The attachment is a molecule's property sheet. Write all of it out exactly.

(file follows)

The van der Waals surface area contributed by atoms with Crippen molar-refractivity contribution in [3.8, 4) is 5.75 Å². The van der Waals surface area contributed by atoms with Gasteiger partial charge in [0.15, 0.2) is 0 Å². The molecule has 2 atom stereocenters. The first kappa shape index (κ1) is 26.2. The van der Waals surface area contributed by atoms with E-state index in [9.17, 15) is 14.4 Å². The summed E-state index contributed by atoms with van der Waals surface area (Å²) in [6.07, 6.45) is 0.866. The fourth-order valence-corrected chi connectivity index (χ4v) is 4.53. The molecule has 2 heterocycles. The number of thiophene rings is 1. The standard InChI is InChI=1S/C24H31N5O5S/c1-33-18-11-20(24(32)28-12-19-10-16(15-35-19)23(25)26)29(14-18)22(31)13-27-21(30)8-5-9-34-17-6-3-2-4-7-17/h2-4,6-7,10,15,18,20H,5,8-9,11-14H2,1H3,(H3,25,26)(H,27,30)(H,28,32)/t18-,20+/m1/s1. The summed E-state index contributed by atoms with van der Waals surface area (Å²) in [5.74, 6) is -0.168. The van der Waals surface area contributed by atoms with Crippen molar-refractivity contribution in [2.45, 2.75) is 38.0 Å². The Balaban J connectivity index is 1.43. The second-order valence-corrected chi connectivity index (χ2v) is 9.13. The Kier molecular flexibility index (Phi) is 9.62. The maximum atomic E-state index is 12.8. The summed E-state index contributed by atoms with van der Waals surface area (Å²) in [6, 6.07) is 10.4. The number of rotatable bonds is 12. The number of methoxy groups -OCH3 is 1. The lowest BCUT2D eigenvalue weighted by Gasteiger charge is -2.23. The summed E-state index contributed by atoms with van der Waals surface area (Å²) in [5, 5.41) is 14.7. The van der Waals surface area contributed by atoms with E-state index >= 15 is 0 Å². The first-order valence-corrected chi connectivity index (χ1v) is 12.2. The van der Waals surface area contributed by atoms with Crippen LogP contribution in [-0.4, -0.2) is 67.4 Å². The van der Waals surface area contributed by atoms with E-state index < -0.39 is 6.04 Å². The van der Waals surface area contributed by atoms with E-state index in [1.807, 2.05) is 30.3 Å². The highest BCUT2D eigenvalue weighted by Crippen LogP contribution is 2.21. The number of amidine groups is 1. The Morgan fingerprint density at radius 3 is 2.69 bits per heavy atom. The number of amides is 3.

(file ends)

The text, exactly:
The van der Waals surface area contributed by atoms with Crippen molar-refractivity contribution in [3.8, 4) is 5.75 Å². The van der Waals surface area contributed by atoms with Gasteiger partial charge in [0.15, 0.2) is 0 Å². The molecule has 2 atom stereocenters. The first kappa shape index (κ1) is 26.2. The van der Waals surface area contributed by atoms with E-state index in [9.17, 15) is 14.4 Å². The summed E-state index contributed by atoms with van der Waals surface area (Å²) in [6.07, 6.45) is 0.866. The fourth-order valence-corrected chi connectivity index (χ4v) is 4.53. The molecule has 2 heterocycles. The number of thiophene rings is 1. The standard InChI is InChI=1S/C24H31N5O5S/c1-33-18-11-20(24(32)28-12-19-10-16(15-35-19)23(25)26)29(14-18)22(31)13-27-21(30)8-5-9-34-17-6-3-2-4-7-17/h2-4,6-7,10,15,18,20H,5,8-9,11-14H2,1H3,(H3,25,26)(H,27,30)(H,28,32)/t18-,20+/m1/s1. The summed E-state index contributed by atoms with van der Waals surface area (Å²) in [5.74, 6) is -0.168. The van der Waals surface area contributed by atoms with Crippen molar-refractivity contribution in [2.45, 2.75) is 38.0 Å². The Balaban J connectivity index is 1.43. The second-order valence-corrected chi connectivity index (χ2v) is 9.13. The Kier molecular flexibility index (Phi) is 9.62. The maximum atomic E-state index is 12.8. The summed E-state index contributed by atoms with van der Waals surface area (Å²) in [6, 6.07) is 10.4. The number of rotatable bonds is 12. The number of methoxy groups -OCH3 is 1. The lowest BCUT2D eigenvalue weighted by Gasteiger charge is -2.23. The summed E-state index contributed by atoms with van der Waals surface area (Å²) in [5, 5.41) is 14.7. The van der Waals surface area contributed by atoms with E-state index >= 15 is 0 Å². The first-order valence-corrected chi connectivity index (χ1v) is 12.2. The van der Waals surface area contributed by atoms with Crippen LogP contribution in [-0.4, -0.2) is 67.4 Å². The van der Waals surface area contributed by atoms with E-state index < -0.39 is 6.04 Å². The van der Waals surface area contributed by atoms with E-state index in [1.807, 2.05) is 30.3 Å². The highest BCUT2D eigenvalue weighted by Crippen LogP contribution is 2.21. The number of amidine groups is 1. The Morgan fingerprint density at radius 3 is 2.69 bits per heavy atom. The number of amides is 3.